New Bitcoin ETF application sent to SEC

Bitcoin ETFs have been proposed before, not least by the Facebook twins, Gemini exchange founders the Winklevoss brothers. In the past, the Securities and Exchange Commission (SEC), the US body responsible for regulating the securities markets, has denied permission for bitcoin ETFs. In March 2017, when the Winklevoss COIN ETF was denied, markets flash-crashed from $1,350 down to $980 in just seconds, before recovering. (The news did not halt the stellar bull run.)

The SEC’s reasons for denying that ETF were as follows: ‘First, the exchange must have surveillance-sharing agreements with significant markets for trading the underlying commodity or derivatives on that commodity. And second, those markets must be regulated.’ Since bitcoin’s chief markets were opaque and unregulated, there was scope for the ETF to be used in the course of money laundering, terrorist financing and so on.

In December 2017, Cboe — the Chicago Board Options Exchange, the world’s largest futures exchange — were allowed to introduce bitcoin futures after failing in their own ETF bids. These futures enabled ordinary retail traders to bet against bitcoin. (They were controversial, and some critics have blamed them for the dramatic fall in the price of BTC, which topped out the same day they were launched.) This represented another step along the way to mainstreaming bitcoin. However, futures are merely paper contracts; no bitcoins are bought or sold in the course of their use.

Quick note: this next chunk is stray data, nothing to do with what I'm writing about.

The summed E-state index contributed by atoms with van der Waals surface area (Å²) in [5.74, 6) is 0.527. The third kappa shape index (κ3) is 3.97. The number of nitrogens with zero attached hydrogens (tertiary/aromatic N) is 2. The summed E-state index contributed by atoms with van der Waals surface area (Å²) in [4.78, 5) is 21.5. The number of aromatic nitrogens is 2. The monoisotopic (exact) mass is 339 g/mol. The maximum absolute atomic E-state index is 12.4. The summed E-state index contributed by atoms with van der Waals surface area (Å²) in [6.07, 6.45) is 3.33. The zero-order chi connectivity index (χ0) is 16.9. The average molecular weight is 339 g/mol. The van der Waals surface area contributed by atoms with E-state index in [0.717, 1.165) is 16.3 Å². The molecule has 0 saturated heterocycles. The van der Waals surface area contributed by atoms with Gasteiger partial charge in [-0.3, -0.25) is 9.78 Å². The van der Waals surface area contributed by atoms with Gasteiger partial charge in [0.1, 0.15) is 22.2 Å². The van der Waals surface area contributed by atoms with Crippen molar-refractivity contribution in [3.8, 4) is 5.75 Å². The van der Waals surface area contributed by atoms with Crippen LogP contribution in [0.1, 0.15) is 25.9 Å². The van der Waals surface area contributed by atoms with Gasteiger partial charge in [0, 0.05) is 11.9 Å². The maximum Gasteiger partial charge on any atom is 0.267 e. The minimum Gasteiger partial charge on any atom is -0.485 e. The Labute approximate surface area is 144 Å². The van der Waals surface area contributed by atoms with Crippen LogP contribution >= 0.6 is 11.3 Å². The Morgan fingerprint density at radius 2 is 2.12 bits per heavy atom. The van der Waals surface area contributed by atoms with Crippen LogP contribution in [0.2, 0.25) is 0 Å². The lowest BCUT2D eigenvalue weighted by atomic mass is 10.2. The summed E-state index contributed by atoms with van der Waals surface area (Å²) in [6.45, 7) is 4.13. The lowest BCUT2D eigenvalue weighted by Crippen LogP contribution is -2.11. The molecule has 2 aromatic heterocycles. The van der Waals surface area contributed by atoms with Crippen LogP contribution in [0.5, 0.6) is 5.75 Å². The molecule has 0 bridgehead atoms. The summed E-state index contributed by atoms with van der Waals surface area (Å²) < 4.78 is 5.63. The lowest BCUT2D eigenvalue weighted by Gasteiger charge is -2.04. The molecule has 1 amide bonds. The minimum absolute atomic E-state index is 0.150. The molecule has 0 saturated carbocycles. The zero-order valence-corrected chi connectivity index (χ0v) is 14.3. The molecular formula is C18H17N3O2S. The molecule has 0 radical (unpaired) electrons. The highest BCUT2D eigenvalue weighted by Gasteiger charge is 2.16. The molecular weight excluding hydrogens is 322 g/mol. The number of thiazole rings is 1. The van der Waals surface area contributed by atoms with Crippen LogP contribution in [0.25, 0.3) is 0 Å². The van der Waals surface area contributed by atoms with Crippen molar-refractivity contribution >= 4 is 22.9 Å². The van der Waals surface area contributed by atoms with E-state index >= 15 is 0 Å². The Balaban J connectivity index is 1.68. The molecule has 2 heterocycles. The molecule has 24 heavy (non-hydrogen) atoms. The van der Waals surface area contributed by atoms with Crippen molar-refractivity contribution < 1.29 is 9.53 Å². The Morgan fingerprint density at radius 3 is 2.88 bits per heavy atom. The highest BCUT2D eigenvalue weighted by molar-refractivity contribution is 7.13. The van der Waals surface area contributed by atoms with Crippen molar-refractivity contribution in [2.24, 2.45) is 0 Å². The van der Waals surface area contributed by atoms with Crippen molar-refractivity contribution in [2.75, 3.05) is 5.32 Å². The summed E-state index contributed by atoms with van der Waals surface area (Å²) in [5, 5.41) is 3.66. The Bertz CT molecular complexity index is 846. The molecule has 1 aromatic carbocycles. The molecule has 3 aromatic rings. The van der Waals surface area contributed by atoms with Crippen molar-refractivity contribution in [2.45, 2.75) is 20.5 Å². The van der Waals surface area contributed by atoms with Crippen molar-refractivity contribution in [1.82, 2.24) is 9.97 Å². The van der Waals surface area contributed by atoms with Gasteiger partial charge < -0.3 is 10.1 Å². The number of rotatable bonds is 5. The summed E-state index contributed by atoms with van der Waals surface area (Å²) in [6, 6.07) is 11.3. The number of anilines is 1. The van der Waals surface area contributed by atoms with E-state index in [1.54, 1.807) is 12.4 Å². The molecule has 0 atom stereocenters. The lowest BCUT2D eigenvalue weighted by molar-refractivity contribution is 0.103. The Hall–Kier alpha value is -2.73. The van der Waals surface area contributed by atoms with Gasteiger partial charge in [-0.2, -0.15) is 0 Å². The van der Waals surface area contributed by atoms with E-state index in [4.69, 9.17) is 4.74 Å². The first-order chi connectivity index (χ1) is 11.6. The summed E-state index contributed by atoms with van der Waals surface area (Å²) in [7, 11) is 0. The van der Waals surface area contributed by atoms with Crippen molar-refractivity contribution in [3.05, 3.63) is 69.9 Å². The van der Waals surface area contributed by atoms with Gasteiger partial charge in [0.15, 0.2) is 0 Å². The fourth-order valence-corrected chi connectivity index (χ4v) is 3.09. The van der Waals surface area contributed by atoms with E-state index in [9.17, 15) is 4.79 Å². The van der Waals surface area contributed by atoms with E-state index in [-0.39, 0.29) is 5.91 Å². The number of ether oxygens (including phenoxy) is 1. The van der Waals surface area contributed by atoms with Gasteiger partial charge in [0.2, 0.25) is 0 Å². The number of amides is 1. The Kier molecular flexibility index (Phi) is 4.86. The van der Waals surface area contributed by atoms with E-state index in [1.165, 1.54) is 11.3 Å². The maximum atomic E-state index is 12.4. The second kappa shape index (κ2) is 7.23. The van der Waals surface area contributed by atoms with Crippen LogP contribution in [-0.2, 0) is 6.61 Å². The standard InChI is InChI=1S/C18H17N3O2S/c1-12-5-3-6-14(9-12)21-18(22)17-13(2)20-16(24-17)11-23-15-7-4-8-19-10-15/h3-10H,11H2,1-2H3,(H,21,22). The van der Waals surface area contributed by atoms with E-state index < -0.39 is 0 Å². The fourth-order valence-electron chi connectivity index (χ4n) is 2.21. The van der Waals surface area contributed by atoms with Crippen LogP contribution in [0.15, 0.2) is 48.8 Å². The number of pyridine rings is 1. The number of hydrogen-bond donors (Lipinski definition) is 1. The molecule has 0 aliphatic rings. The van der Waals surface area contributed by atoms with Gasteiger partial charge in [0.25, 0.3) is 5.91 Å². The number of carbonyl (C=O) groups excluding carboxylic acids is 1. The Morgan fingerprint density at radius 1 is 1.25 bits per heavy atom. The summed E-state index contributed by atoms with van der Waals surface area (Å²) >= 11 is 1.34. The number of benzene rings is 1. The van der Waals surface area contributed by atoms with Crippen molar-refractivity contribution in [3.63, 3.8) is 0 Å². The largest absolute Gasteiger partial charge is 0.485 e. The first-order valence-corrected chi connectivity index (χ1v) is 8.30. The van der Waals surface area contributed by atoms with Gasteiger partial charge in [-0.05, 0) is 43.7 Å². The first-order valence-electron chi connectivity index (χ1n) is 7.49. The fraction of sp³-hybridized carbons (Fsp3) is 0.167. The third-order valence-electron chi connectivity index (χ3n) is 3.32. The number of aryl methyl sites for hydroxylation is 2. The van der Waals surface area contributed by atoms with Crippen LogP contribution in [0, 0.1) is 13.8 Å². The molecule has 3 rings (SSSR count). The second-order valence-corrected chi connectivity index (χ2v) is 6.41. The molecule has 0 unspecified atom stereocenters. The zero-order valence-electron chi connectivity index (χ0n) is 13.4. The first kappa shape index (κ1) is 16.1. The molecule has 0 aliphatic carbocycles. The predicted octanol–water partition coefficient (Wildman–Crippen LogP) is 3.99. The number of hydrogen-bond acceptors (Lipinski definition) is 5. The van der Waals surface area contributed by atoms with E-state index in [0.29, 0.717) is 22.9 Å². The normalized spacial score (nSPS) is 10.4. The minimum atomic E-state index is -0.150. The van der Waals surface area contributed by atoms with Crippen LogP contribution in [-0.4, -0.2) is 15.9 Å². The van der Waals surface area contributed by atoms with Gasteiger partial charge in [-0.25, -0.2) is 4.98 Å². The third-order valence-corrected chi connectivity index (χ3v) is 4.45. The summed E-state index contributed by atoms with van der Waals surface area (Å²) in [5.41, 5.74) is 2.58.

Cboe has now filed for a Bitcoin ETF with the SEC. This would enable regular investors to buy and sell real bitcoin without having to manage a wallet or register with a crypto exchange. The Cboe’s filing stated that they would only buy/sell BTC on behalf of investors. The fund would trade bitcoin using the OTC markets, without leverage. Buying bitcoin OTC makes it a lot easier to trace, especially if you’re working directly with miners. Funds will also be insured against hacking and theft.

The consensus is that this ETF — Cboe’s third attempt — might actually have a shot at approval. The landscape is very different to even a year ago, with clearer regulatory frameworks and other jurisdictions, notably Japan, leading the way in crypto adoption. If the US doesn’t approve an ETF, someone else will soon enough. America risks being left behind if it doesn’t start taking a more pro-active approach.

If the ETF passes, it will launch in the first quarter of 2019. That could place significant real demand on the market from retail investors, which could lead to impressive fireworks. Stay tuned.

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